7) A lot of questions on this post are question like "should i do an MBA?", "should I do a phd/dba", "should I do an NTU program"? To me, everyone is asking the wrong questions. Like everything else, it depends. It depends on what you want to do afterwards. If your plan is to increase your pay, get a good global career, then do a program from a good international school (you can easily cross out NUS/NTU). If you plan is to stay in Singapore, your ROI is going to be low anyway, so, pick a well recognised program in Singapore. The problem with most people is that they want to switch careers, stay in singapore, get a high pay and get a high ROI. If that is your expectation, then it doesn't really matter what program you do, it is unlikely you will meet all your needs.

In conclusion, an MBA/EMBA is worth it and ROI is good if you are willing to make some changes yourself and be clear why you are doing it in the first place. Good luck to all.
27-07-2009 07:18 PM
Unregistered
An event to choose the right MBA

Hello everyone,

I still believe on the value of MBA as a career booster and as a safe place to be engaged while waiting for better economic times.

It's true that not all MBA courses deliver on students' expectations, so it's super important to choose the best school that will eventually satisfy your demands.

If you're just starting to consider an MBA or if you are already with a foot in, by visiting an MBA fair you'll gain an edge on your decision making process.

Many have found the QS World MBA Tour a useful informational and networking experience.
The Tour has just been announced its Kuala Lumpur date on the 24th of November. By visiting this fair you can meet personally admissions officers from INSEAD (full time and executive programs), IE, ESADE, IMD, IESE, Michigan Ross, Duke Fuqua and many more, and ask all the questions that really matter to you, such as financing options, career opportunities, specializations, admission process and much more.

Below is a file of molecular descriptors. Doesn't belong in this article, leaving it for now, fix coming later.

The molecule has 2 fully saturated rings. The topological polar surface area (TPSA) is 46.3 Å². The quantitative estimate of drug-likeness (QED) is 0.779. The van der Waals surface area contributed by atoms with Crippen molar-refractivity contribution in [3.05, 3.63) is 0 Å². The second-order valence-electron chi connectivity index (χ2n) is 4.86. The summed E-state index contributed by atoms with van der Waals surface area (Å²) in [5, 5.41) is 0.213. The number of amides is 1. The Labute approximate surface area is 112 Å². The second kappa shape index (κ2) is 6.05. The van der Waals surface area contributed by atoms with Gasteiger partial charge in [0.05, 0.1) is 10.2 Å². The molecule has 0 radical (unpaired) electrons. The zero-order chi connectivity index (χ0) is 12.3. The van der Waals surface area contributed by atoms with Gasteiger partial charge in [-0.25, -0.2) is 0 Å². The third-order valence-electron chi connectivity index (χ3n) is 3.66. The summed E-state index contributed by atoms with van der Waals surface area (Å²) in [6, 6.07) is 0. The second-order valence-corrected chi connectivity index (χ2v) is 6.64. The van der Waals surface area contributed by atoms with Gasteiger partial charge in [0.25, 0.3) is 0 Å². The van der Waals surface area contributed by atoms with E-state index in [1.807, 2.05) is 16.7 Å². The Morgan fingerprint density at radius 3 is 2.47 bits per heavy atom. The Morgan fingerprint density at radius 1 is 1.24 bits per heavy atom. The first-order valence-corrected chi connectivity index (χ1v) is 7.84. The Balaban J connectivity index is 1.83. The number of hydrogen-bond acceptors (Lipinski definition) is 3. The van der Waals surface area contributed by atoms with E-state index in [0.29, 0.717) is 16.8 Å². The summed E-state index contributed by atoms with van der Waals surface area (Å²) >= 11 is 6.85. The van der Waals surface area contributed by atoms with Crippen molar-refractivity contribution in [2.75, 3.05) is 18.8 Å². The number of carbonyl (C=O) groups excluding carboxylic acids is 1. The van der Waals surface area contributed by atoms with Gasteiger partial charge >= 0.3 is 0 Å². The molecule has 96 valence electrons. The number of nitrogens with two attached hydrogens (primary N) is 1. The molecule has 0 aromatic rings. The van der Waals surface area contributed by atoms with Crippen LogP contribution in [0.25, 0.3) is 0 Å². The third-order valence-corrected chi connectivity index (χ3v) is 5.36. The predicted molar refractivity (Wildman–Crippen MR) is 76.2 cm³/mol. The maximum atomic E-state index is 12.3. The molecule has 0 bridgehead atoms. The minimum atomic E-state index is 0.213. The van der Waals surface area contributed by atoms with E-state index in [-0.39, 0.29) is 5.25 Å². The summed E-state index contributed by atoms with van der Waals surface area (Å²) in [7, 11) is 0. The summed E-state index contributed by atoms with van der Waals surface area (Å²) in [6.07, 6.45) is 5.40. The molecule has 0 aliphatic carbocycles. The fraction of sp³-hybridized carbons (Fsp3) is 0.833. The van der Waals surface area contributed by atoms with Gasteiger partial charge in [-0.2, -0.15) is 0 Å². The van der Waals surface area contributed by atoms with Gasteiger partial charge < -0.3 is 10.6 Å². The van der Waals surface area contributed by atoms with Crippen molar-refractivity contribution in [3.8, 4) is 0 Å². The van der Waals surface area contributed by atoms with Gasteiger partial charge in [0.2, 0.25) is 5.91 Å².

The event is free with online registration at QS Top MBA: world's top business schools and best MBA programs, so it's a valuable opportunity for whoever is researching business education at the moment.

If you want more info, please feel free to contact [email protected].
09-03-2009 11:59 AM
IHAVEANMBA--
4275

Please don't waste your time on MBAs. Read this article, and ponder on the points in there. I agree with it totally. http://www.timesonline.co.uk/tol/new...cle5821706.ece
26-02-2009 01:02 AM
peasant watcher--
4170

US overrated, your post contradicts itself. You start off claiming that US MBAs are overrated, which obviously is not proven because the most highly paid MBA grads are top US ones (Harvard and Penn and company). But strangely as you progressed in your post, you tried to promote the local ones that have tie-ups with US universities, saying its merit is that it gives a US perspective. It's like you are clearly desperate for the US connection, yet started off sliming US universities. Must be of the local farmers in local universities. Typical.

It's common knowledge that local unis try desperately to bootlick and apple polish top foreign names, many times end up snubbed. And the only time any top US name gives a damn is when the government throws truckloads of money into financing 'joint' projects.

Hey free holiday in the tropics and a banker that looks too eager to accede to anything I want if I would give it a little attention and time of day. Why not man?
15-02-2009 09:38 PM
jimmy--
4066

I'm not sure why people are so obsessed over networking. It's way overrated. People do MBAs to get a better job in their current line,and to propel themselves into management, or for a career switch into finance or ibanking. Networking rarely figures in the equation unless you're doing an EMBA. Look, how much have u gained from people u know in school, other than going for drinks and trading gossips?
The good bschools overseas - not sure about the local schools - can give you a big headstart in a new career, typically in big-name MNCs, the fortune 500s, the best employers.
Big corporates still prefer to groom talent with good MBAs. ROI is definitely good.
15-02-2009 11:00 AM
5m10y--
4064

Couldn't agree more with SGDividends. The biggest thing about going for an MBA is the connections that you're supposed to make with your fellow students.

You can't just geek out and study in isolation--you'll be missing 90% of what the MBA is supposed to give you back for your investment.